===Adaptations===
[[Image:Branwen.jpg|thumb|right|''Branwen'' by [[Christopher Williams (Welsh artist)|Christopher Williams]] (1915)]]
In 1994 a feature film was released called ''Branwen''. [http://www.imdb.com/title/tt0109329/]
 
==See also==
*[[Mabinogion]]
*[[The Four Branches of the Mabinogi]]
*[[The Children of Llyr]]
*[[Medieval Welsh literature]]
*[[Christopher Williams (Welsh artist)|Christopher Williams]] painted three paintings from the Mabinogion. ''Branwen'' (1915) can be viewed at the [[Glynn Vivian Art Gallery]], Swansea.
 
==External links==
*[http://www.geocities.com/branwaedd/branwen.html ''Branwen uerch Llyr'': The Second Branch Of The Mabinogi] Translated by Lady Charlotte Guest
*[[s:cy:Branwen uerch Lyr|Branwen uerch Lyr]] The original Welsh text
*[http://www.timelessmyths.com/celtic/mabinogion.html#Branwen Goddess Branwen]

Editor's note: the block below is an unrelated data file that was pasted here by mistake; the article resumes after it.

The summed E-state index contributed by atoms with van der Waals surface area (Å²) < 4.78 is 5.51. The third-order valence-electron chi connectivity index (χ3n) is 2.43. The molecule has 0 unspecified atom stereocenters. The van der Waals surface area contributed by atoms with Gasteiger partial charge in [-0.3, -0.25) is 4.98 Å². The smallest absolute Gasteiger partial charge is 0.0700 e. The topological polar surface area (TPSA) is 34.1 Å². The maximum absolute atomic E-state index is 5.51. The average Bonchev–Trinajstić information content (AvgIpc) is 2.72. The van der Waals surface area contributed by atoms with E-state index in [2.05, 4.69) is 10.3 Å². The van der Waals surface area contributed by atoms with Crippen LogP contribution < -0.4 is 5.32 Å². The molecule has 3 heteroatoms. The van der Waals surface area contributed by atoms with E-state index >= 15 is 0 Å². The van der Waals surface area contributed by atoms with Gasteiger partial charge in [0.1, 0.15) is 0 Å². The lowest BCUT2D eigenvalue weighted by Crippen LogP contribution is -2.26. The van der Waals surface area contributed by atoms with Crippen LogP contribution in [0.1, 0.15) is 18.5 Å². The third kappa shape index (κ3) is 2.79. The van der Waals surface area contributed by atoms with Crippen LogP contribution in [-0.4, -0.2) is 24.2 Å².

*[http://www.medievalscotland.org/problem/names/branwen.shtml Who was Branwen?]
*[http://www.pantheon.org/articles/b/branwen.html Branwen: Encyclopedia Mythica]
 
 
Le second conte des ''Mabinogion'' traite des relations difficiles entre les nations celtes. La guerre est le thème central, et on voit une glorification du guerrier héroïque. La guerre, les razzias sont d'ailleurs des notions récurrentes dans la civilisation celtique. Bran est un géant, dont le nom signifie « corbeau », animal emblématique des divinités associées à la mort.